Hugo and Mizayuki lived in the Old Quarter, which was dark and medieval and totally cool, despite needing to beware of, as Mizayuiki warned, the shit, “fresh, slippery” that was indeed to be found all over the streets.
Their flat was in a building that was literally 400 years-old, older than THE UNITED STATES. It had a crazy, uneven, worn out and frankly kind of creepy spiral stone staircase with damp walls. Trying to schlep all their modern camping gear up this tiny, narrow, vertical hallway was a lesson in buffoonery!
We headed out for tapas, which turned out to be “Tourist Tapas”, but was finally, after a month in Spain, what Americans actually think of as tapas: delicious shrimp sizzling in butter, freshly fried little fish, crisp spinach salad, and other “fancier” style tapas, much different than the “real” tapas that I’d been getting most of my trip. All of the food at this tourist place was fresh to order and totally delicious.
For the record, “Real” tapas tends to be served either cold or from chafing dishes along the bar: Ensalata Rusa or “Russian Salad” — also known as “Potatoes, Peas and Some Other Random Stuff drenched in Mayo”; Pickled things like olives and little cornichons; if you’re lucky, there will be pulpo, octopus — my favorite!: sardines; tuna rolled with tomato; glutenous meatballs; fried meat things in a shell, kind of like the Spanish version of a Samosa or Empanada; Spanish tortilla, which is fluffy omelette stuffed with onion and potato (Americans call this “quiche” and Italian-Americans call it “pie”); or pinchos, which is cured meat of some sort, usually Chorizo or Jamon Serano, served on cut baguette-style bread of varying degrees of hardness. I think tapas are not considered “Real” unless they appear to have been sitting behind the bar all day.
Despite this, the Real Tapas is actually pretty tasty, but the Tourist Tapas I got in Barcelona? Killer.
I went home to sleep in their warm attic, woken by a party of Flamenco dancers outside the window at 3am. Three am!! But at least the city gratefully appeared to sleep until 10 the next day.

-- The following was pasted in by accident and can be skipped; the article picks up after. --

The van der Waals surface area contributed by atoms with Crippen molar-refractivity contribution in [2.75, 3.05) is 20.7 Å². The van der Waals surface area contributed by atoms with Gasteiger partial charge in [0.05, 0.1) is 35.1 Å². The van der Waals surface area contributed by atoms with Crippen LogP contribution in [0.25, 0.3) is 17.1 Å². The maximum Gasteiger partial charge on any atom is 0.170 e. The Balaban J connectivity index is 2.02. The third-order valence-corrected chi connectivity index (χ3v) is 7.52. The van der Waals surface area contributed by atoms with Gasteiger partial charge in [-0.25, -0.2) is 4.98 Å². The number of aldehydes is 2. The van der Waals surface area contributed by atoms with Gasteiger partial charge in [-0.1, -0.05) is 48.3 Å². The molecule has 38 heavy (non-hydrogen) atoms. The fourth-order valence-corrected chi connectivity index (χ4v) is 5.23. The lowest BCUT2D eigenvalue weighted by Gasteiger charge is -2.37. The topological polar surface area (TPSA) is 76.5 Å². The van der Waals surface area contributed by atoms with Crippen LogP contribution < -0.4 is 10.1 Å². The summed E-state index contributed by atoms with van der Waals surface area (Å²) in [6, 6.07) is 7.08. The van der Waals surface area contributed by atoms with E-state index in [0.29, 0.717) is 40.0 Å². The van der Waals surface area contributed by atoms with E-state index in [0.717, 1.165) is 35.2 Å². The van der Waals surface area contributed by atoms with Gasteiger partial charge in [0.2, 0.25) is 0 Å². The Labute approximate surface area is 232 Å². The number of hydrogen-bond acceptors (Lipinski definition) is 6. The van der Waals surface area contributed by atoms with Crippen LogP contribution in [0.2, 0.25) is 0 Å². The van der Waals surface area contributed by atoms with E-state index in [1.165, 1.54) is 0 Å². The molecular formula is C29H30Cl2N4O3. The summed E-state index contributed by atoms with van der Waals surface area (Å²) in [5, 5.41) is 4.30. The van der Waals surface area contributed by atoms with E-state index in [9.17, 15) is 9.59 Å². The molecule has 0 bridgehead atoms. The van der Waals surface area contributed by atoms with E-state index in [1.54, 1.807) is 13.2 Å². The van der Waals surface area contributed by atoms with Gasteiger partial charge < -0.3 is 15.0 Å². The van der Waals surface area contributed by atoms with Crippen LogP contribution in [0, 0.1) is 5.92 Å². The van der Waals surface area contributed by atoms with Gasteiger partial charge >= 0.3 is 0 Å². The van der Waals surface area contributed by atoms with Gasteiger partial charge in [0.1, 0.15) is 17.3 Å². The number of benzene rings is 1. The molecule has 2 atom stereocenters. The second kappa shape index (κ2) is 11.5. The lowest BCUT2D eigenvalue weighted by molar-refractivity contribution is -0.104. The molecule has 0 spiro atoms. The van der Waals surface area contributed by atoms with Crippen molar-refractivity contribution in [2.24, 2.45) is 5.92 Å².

The next day, we checked out the food-and-stuff market, and had a coffee. Hugo and Mizayuki warned me to keep my backpack wrapped around my hand at all times, as snatch-and-grab is so common in the city. Barcelona was indeed a big city, with a big-city feel despite being, you know, ancient, and in the end I only spent a day or so there. After so much time with no privacy, being super-social and more or less dependent on others, I was aching to get back to walking, aching to get back on the trail and into nature and the sense of independence it confers.
I’d thought “I should go to Barcelona!” Why? Because it would be easier, because I had a ride, because it was so close — I “should” see it! People would say I was a fool for being so close and having the opportunity to go and missing it. But, tuning into what I really wanted, deep down, I realized after just a day that really getting to know Barcelona would have to wait for another time.
That last day in Barcelona, after the market, I took the subway and found my way to a big church, which was so crowded with tourists that I decided to just… sit in the park across the way and watch it rather than go in. I ate an ice cream and watched a blonde, blonde, blonde child with his Scandinavian father walk around the park.
I braved the crowds and walked around the corner to a shop, asking the saleswoman for something I no longer recall in Spanish, and she understood me, and complimented me, and I felt proud of myself. I waited a long, long time for the bus to take me far, far away from the urban-ness and somewhere else, anywhere else. I’m not sure I ever got to say goodbye to Hugo and Mizuki beyond our last coffee in the market, but I know I left them a note.
Another amazing connection, so fleeting, but so memorable. They were such a great couple; I do hope they’re still together, continuing to adventure away in love and romance and travel.